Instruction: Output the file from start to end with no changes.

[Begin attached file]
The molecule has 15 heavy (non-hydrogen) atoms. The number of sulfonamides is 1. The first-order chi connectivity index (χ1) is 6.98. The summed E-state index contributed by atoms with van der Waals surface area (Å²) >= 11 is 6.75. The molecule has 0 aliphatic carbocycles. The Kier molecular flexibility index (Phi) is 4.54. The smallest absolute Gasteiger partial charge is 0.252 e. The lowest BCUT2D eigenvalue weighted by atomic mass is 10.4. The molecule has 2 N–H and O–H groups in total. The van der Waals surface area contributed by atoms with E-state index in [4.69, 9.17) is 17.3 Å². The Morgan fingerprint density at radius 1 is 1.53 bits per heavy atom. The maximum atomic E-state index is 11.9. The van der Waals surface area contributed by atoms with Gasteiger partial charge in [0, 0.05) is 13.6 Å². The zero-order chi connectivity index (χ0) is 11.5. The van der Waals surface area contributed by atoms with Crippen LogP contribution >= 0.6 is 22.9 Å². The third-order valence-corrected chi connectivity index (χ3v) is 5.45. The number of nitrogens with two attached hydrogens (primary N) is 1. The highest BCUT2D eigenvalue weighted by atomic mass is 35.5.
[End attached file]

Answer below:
The molecule has 15 heavy (non-hydrogen) atoms. The number of sulfonamides is 1. The first-order chi connectivity index (χ1) is 6.98. The summed E-state index contributed by atoms with van der Waals surface area (Å²) >= 11 is 6.75. The molecule has 0 aliphatic carbocycles. The Kier molecular flexibility index (Phi) is 4.54. The smallest absolute Gasteiger partial charge is 0.252 e. The lowest BCUT2D eigenvalue weighted by atomic mass is 10.4. The molecule has 2 N–H and O–H groups in total. The van der Waals surface area contributed by atoms with E-state index in [4.69, 9.17) is 17.3 Å². The Morgan fingerprint density at radius 1 is 1.53 bits per heavy atom. The maximum atomic E-state index is 11.9. The van der Waals surface area contributed by atoms with Gasteiger partial charge in [0, 0.05) is 13.6 Å². The zero-order chi connectivity index (χ0) is 11.5. The van der Waals surface area contributed by atoms with Crippen LogP contribution >= 0.6 is 22.9 Å². The third-order valence-corrected chi connectivity index (χ3v) is 5.45. The number of nitrogens with two attached hydrogens (primary N) is 1. The highest BCUT2D eigenvalue weighted by atomic mass is 35.5.